A nonprofit publication of the Kentucky Center for Public Service Journalism

Covington set to move forward with economic development plan; commission to approve next week

By Ryan Clark
NKyTribune reporter

It’s time to move forward.

That’s the message Covington City Commissioners made at their regularly-scheduled caucus meeting Tuesday night as they voted to move forward with an order approving Garner Economics’ five-year economic development plan for the city. 

Last month, Atlanta-based Garner Economics delivered an hour-long presentation that laid out the plan which, according to city documents, addresses “the market realities for Covington’s efforts to attract jobs and talent and grow wealth in the community.” 

The strategy recommends enhancing the city’s economic development “through asset development, organizational improvements, communications, and branding efforts.”

The seven-month project included interviews with more than 40 people in four separate groups in February to gauge the mentality of a cross-section of the population. The findings? Garner noted there were many positives, including a general feeling of momentum, a good business climate and good leadership, but he noted that people also described a city with an aging infrastructure, lack of city resources and a lack of a cohesive vision. 

One of the things commissioners wanted to see after the presentation was the data to back up the findings. 

“That data supports the heck out of every recommendation that was made,” said Commissioner Shannon Smith.

Economic Development Director Tom West explained that along with the report comes recommendations for the city. “Here’s the blueprint for staff to move forward,” he said, before noting that any recommended legislative changes would first come before the commission for approval.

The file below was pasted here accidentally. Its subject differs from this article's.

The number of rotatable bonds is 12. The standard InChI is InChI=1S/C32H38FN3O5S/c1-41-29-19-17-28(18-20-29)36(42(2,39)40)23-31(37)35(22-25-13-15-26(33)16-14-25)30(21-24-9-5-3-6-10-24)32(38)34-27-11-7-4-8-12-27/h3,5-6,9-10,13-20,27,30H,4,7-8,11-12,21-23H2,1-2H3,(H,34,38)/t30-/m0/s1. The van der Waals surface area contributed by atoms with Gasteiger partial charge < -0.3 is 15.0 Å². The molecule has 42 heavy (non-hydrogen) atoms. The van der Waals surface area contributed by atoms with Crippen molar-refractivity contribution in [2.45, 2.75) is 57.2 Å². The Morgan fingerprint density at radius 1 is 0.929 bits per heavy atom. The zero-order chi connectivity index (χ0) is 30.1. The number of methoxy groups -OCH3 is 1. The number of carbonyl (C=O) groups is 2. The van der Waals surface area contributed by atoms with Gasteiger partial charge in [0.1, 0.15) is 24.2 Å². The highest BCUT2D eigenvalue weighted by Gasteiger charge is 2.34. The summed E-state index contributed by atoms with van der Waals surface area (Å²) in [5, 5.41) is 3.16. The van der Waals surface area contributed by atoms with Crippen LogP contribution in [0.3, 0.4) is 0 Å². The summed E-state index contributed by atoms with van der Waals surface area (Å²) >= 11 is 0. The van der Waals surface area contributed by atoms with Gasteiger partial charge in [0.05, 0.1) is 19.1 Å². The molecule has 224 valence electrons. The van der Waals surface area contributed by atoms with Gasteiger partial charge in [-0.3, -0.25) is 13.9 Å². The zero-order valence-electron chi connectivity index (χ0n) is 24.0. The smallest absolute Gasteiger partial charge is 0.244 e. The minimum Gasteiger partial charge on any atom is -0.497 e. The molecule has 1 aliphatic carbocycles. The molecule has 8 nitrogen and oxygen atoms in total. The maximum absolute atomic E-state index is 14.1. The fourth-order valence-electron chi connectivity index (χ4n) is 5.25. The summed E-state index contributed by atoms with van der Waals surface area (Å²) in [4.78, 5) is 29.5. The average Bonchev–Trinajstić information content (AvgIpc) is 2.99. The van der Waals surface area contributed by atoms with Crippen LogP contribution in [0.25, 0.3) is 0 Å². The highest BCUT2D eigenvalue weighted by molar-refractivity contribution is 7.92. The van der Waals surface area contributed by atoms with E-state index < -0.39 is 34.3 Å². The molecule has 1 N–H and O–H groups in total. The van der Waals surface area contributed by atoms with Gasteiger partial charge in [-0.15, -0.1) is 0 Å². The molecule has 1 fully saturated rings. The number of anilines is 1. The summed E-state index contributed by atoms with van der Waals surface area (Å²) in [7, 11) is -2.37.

After questions from Commissioner Tim Downing, West agreed that city staff would develop a timeline encompassing the next year for the plan, to be delivered back to the commission in eight weeks. 

Commissioners approved the hiring of Garner in December, when West introduced the company as a well-respected national consulting firm for economic development known for its data analysis, and its ability to explain situations in “plain English” and implement their ideas.

The $100,000 project is funded with $50,000 of lease funds from the Kentucky Career Center designated for economic development projects, as well as an additional $50,000 from the TIF District.

Commissioners put the approval of the plan on the consent agenda for next week’s legislative meeting. 

Also Tuesday … 

Commissioners approved the hiring of Dalton W. Belcher as zoning & development specialist. Belcher, a University of Pikeville and Chase College of Law graduate, was hired after a previously approved candidate withdrew. The process was ultimately reopened and two new candidates were interviewed. The hiring was put on the consent agenda next week.

Commissioners approved two grant applications for the police department, a $12,535 grant for ammunition and a $5,000 grant for 200 taser cartridges. These will also be on the consent agenda next week.

Commissioners decided to move forward with a promissory note between the city and the Covington Motor Vehicle Parking Authority for the repayment of $2.5 million to the city for the John R. Green commitments. City Manager David Johnston said the payment will result in the city’s control of 92 public parking spaces and the ability to set rates for them. Commissioners also scheduled it for the consent agenda next week.

Mayor Joseph U. Meyer was absent from the meeting this week, as he was on vacation. Vice Mayor Michelle Williams ran the meeting instead.

The next regularly scheduled Covington Commission meeting will be a legislative meeting held at 6 p.m., Aug. 13, at the Covington City Hall at 20 West Pike St.

Contact the Northern Kentucky tribune at news@nkytrib.com

Related Posts

Leave a Comment